The UN reports that 4.3million people affected by the unending conflict are in need of humanitarian assistance. The International Monetary Fund, though, had earlier this week warned that it could stop funding to the country if the elections are not concluded and in a satisfactory manner. Led by the prime minister, The National Consultative Council cited insecurity, worsening national drought and financial constraints as the reason for pushing back the election deadline.
BREAKING NEWS: UN security council meets on Monday on extraordinary session on Somalia.
A raft of sanctions, visa bans and account freeze are expected. Arrest warrants might be issued against key Somali politician and foreign officials for being SPOILERS of peace in Somalia.
— Somali Star Post (@SomaliStarPost) February 21, 2021
There was widespread outrage all over the world after Russia declared war on Ukraine last week. Countries quickly moved to evacuate their citizens resident from Russia and the conversation around these parts quickly moved to what efforts African governments were making to do the same.
As circulated on social media, Nigerian students were stranded in Ukraine because the government wasn’t showing any zeal to ensure their safety. Millions of people have fled Kyiv, the Ukrainian capital and other cities since last week. As reported, there are an estimated 4,000 Nigerian students in Ukraine and many of them are confused as they wait for help in their different residencies.
Nigeria’s foreign minister Geoffrey Onyeama told the Nigerian Television Authority that students would be evacuated once the airports again open. “The advice we were getting,” he said, “was that we should not panic, the embassy was in touch with the students telling them to take reasonable precautions.”
A number of Nigerian students who struck out on their own to escape to neighboring countries like Poland have been racially discriminated against and not being allowed to pass through the borders. This development further aggravated Nigerians all over the world, and they’ve taken social media (especially Twitter) to demand an immediate reaction from government officials and some influential individuals. So far, there’s been an increment on the number of people who’ve been able to leave Ukraine, even as talks of negotiation between Ukraine and Russia was earlier reported today.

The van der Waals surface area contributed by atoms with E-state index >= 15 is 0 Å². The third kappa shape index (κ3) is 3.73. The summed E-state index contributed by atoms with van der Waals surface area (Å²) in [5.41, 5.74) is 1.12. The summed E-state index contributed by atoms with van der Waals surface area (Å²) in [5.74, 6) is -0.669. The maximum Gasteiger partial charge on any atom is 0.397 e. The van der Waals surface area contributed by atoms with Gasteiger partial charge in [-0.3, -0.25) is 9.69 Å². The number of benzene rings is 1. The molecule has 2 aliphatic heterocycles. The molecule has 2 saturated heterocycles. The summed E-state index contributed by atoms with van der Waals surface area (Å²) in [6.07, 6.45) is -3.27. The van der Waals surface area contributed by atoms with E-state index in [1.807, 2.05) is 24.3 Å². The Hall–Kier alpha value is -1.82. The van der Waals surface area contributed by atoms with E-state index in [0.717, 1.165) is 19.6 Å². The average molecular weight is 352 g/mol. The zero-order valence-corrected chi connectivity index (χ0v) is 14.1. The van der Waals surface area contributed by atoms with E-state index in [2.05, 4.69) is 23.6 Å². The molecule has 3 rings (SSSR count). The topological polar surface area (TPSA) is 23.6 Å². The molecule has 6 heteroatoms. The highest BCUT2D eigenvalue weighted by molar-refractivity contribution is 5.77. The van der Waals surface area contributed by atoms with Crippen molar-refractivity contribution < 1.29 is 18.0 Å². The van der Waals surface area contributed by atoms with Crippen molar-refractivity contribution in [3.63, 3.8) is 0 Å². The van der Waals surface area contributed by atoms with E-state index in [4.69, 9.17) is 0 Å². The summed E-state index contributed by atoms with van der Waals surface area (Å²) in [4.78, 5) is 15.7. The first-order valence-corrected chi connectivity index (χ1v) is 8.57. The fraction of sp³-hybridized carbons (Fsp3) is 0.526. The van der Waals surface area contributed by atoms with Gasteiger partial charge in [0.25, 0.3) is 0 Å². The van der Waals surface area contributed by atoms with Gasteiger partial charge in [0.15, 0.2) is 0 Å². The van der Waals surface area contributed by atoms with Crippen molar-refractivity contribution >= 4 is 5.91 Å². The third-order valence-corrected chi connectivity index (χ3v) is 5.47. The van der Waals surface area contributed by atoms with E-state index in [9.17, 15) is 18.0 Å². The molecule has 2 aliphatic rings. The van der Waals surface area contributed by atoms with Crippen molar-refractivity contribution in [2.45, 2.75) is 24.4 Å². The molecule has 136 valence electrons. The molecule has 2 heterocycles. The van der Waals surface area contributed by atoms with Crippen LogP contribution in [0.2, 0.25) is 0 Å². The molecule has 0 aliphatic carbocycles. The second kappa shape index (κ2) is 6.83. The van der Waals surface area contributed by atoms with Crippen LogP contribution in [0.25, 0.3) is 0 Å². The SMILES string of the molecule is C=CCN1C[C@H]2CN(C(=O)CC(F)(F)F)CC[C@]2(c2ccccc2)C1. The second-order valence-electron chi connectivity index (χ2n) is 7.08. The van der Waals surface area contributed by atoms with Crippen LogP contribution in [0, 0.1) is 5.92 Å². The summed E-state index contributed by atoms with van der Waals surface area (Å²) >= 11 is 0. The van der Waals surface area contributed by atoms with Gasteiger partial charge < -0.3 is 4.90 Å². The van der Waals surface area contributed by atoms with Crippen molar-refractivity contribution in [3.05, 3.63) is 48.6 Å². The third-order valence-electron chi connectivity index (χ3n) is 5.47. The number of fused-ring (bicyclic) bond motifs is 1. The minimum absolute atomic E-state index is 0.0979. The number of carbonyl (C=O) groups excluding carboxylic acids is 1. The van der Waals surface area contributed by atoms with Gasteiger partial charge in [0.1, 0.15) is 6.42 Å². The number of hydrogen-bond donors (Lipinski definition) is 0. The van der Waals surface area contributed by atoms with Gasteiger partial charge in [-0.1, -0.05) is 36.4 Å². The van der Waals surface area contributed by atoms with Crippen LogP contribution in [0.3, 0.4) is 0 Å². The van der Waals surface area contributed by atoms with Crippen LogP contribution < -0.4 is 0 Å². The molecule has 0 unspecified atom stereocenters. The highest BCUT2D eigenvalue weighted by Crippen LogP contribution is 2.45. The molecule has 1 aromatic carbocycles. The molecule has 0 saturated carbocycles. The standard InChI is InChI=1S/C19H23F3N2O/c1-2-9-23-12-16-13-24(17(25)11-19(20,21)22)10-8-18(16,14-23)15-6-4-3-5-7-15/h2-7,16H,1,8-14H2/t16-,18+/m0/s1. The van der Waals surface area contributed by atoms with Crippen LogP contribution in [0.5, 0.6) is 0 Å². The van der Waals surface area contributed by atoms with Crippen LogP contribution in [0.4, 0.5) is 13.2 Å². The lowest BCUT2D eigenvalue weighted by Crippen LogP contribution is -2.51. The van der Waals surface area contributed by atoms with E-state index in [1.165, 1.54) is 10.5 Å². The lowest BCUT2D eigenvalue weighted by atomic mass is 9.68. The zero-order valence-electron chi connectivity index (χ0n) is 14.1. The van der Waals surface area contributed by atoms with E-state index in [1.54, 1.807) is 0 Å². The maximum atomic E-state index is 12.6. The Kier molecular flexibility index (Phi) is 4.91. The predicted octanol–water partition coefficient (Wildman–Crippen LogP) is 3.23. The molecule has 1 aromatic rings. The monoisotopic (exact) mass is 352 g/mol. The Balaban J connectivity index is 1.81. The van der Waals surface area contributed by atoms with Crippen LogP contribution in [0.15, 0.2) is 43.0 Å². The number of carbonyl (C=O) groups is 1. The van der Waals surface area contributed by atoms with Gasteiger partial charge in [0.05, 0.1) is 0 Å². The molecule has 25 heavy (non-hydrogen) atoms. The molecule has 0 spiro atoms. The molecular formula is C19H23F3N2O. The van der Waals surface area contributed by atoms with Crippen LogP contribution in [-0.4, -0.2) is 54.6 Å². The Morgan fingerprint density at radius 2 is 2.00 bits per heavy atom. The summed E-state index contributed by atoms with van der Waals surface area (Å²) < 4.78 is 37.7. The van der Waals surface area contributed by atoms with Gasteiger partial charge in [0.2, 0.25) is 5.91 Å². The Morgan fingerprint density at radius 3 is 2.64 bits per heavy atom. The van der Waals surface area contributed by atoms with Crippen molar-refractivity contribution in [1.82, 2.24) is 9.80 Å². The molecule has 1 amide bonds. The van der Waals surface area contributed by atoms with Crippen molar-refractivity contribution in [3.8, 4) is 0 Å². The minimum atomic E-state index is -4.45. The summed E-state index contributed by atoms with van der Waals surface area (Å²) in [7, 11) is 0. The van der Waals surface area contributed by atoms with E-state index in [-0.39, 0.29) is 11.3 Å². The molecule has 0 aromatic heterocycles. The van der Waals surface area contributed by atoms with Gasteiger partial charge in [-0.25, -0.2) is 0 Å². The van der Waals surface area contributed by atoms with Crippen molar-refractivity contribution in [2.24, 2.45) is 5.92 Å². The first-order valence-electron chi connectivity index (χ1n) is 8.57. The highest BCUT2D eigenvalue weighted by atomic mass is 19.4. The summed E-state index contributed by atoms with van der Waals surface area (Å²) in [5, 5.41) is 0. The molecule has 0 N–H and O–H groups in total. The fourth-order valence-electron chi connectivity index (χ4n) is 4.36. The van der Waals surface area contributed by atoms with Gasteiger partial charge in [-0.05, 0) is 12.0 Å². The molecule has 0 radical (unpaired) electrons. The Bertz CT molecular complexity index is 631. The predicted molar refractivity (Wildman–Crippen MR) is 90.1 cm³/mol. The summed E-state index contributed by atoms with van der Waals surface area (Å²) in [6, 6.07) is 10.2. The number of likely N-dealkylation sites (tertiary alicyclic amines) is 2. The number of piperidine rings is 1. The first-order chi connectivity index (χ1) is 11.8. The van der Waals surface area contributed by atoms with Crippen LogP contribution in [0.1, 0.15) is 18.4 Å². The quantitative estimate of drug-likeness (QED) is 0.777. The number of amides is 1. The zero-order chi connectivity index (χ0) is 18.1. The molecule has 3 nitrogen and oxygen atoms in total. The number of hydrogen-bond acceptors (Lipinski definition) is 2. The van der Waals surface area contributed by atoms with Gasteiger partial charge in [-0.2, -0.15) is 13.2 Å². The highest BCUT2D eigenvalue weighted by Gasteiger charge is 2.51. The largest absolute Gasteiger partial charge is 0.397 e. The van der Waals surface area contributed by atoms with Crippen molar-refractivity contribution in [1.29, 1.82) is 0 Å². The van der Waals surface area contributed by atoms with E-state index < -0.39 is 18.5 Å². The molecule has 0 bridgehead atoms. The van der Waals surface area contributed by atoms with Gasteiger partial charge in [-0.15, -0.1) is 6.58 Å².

How can I help African/Caribbean students evacuating Ukraine? – A thread
— Koko 🇺🇦 (@korrinesky) February 26, 2022
After becoming one of the first African countries to criticise Russia’s war against Ukraine, South Africa have gone back on their initial stance. Last week, the SA International Relations and Cooperation Minister Naledi Pandor called on Putin’s charges to withdraw from Ukraine.
Apparently that didn’t sit well with President Cyril Ramaphosa who was reported to be unhappy with the statement because he felt it contradicted South Africa’s neutral position. A day after the statement, President Ramaphosa seemed to blame US President Joe Biden for the invasion, citing Biden’s refusal to meet Putin days before the attack if his Russian counterpart didn’t promise not to attack Ukraine in advance. “Some of us were very disappointed when the meeting between President Biden and President Putin did not happen,” he said to journalists last week Friday. “Because if that meeting had gone ahead without any conditions I’m sure we would have avoided the calamitous situation that is unfolding now.”
“We will always be opposed to any conflict that leads to a loss of life,” said Mondli Gungubele, a South African Minister in the Presidency. “We are not prepared to say anything beyond that.”
Coming with much criticism, Defence Minister Thandi Modise was pictured on Thursday at the residence of the Russian ambassador Ilya Rogachev celebrating what was widely believed to be the Russia’s Defender of the Fatherland Day, an event which honours Russian military. Many commented the displeasure at being seen with the ambassador on the same day Russia opened fire on Ukraine’s cities.
Featured image credits/TheGuardian